I was first familiar with Lauren Kinhan as a member of the jazz vocal group New York Voices years ago. So I was glad to see I was getting a ‘familiar’ voice when I started listening to her album ‘A Sleepin’ Bee.’ And I have got to be honest, I was doubly lured by the album cover, which replicates those mid-century pop/jazz albums. And, even more exciting, this album is a tribute album of sorts to the great Nancy Wilson, one of my all-time favorites.
Kinhan sings competently, and ably backed by competent musicians. And of course, the Wilson-inspired repertoire is great, but the album just left me cold. It bored me. And it’s not her, it’s me. It just did not agree with me, her musical choices sound but not my cup of tea. I am sure a lot of people will enjoy this, and I fault myself for not being one of them.
Stu Mac, with his sleeve tattoo, would not be out of place in a rock band. If you told me he was a member of the Stone Temple Pilots (since I don’t really know any of STP’s members) I would totally believe you. As per his website, Mac is a seasoned performer, and even studied under famed jazz singer Ranee Lee.
I find he straddles the line between pop and jazz. There are some non-jazz songs here, and he does those very well. When he switches to the jazz tracks, though, he is just as good. I even find him injecting blue-eyed soul on ‘My Buddy,’ and ‘It’s Only A Paper Moon.’ I guess I shouldn’t be pigeonholing people, but he gives a lot of different ‘sounds’ on this album, ‘Out Of The Blue.’ He sings assuredly, he knows what he wants in his sound.
Gary Williams is a young singer from England who is enjoying some success as a crooner. I have to admit, I had to google him. When I first listened to the album, I told myself, he has big band sensibilities and lo and be hold, he has been singing with the BBC Big Band in London. Williams has a great sense of swing and that is evident in his new album, ‘At The Movies,’ which consists of song from movies.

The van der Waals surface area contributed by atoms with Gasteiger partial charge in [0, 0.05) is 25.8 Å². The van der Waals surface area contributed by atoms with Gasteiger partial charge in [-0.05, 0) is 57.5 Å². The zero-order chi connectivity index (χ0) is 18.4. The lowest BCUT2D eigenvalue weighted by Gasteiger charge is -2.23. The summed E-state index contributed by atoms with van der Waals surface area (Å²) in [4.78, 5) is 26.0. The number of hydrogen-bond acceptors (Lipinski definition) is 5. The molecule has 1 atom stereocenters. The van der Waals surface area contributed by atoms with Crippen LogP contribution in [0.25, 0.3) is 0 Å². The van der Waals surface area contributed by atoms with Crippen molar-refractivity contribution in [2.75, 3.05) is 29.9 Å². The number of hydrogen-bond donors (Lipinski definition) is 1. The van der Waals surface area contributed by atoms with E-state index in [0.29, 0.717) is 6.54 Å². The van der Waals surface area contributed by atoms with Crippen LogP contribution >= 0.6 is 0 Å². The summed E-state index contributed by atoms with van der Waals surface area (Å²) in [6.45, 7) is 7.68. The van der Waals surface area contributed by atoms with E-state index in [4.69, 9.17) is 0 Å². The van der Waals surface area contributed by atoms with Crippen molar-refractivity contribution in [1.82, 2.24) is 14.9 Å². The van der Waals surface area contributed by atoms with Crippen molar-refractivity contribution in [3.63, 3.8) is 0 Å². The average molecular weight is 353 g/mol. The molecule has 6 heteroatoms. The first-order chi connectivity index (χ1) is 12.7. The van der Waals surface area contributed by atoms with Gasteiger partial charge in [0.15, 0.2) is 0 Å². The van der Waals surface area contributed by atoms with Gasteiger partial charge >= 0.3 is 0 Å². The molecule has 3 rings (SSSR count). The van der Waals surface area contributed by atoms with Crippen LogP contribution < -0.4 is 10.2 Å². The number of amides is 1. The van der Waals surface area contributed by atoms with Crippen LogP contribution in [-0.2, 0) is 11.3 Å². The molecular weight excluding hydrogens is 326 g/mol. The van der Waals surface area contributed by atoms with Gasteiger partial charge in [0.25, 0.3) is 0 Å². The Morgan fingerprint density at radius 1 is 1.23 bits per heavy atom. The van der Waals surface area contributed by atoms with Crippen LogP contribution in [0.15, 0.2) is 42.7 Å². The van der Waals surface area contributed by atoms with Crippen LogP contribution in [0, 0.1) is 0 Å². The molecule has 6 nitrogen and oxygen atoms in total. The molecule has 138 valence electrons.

He has great taste in his selections. Some weird choices. For example, ‘Spooky,’ which I only know from my beloved Peggy Lee, apparently was featured in the film ‘Lock Stock and Barrel’ He does a good version of that here. He skews ‘younger,’ with choices such as ‘How Deep is Your Love,’ and ‘Both Sides Now.’ His voice isn’t unappealing and, on record, is fine but not too memorable. Perhaps if I saw him performing it would stamp a little more in my memory.
Marica Hiraga is a Japanese jazz singer whose name I have encountered numerous times over the years. But somehow someway I never really appreciated any of her previous albums before. They all seemed generic, though admittedly I never really gave it a real chance. So what I did was sat down and listened and paid attention to the music.
Voila! This is a delicious little (or maybe big?) album that engaged me. Even i Japanese and with an accent, this album engaged me and I felt Hiraga had total command of the lyrics as she navigated the creative arrangements. I especially loved the take on Cole Porter’s ‘So In Love’ as I felt like she was running to the one she is on love with, which I think matches the feeling of your heart beating as you think of the one you are in love with. And that’s just the highlight. Splendid performance also highlight other tracks like ‘As Time Goes By,’ and the fun ‘Golden Earrings.’